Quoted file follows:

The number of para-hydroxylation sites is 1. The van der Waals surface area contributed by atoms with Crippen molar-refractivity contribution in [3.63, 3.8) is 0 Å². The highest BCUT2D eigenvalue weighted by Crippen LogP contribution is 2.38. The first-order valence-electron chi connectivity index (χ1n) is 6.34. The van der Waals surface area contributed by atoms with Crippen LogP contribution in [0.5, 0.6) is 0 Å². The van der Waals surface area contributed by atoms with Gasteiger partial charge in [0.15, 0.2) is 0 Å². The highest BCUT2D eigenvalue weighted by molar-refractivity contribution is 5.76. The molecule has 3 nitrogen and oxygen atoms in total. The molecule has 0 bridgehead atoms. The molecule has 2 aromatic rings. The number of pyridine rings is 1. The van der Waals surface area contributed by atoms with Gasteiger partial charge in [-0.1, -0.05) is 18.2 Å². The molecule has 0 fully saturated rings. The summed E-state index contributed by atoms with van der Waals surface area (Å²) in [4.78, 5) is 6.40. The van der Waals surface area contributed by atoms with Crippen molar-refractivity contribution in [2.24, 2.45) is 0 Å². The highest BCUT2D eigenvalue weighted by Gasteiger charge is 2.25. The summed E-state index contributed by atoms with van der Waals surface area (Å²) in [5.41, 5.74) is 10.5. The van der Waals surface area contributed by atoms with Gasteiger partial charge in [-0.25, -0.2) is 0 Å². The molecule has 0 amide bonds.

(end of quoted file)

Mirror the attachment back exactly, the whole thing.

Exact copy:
The number of para-hydroxylation sites is 1. The van der Waals surface area contributed by atoms with Crippen molar-refractivity contribution in [3.63, 3.8) is 0 Å². The highest BCUT2D eigenvalue weighted by Crippen LogP contribution is 2.38. The first-order valence-electron chi connectivity index (χ1n) is 6.34. The van der Waals surface area contributed by atoms with Crippen LogP contribution in [0.5, 0.6) is 0 Å². The van der Waals surface area contributed by atoms with Gasteiger partial charge in [0.15, 0.2) is 0 Å². The highest BCUT2D eigenvalue weighted by molar-refractivity contribution is 5.76. The molecule has 3 nitrogen and oxygen atoms in total. The molecule has 0 bridgehead atoms. The molecule has 2 aromatic rings. The number of pyridine rings is 1. The van der Waals surface area contributed by atoms with Gasteiger partial charge in [-0.1, -0.05) is 18.2 Å². The molecule has 0 fully saturated rings. The summed E-state index contributed by atoms with van der Waals surface area (Å²) in [4.78, 5) is 6.40. The van der Waals surface area contributed by atoms with Crippen molar-refractivity contribution in [2.24, 2.45) is 0 Å². The highest BCUT2D eigenvalue weighted by Gasteiger charge is 2.25. The summed E-state index contributed by atoms with van der Waals surface area (Å²) in [5.41, 5.74) is 10.5. The van der Waals surface area contributed by atoms with Gasteiger partial charge in [-0.25, -0.2) is 0 Å². The molecule has 0 amide bonds.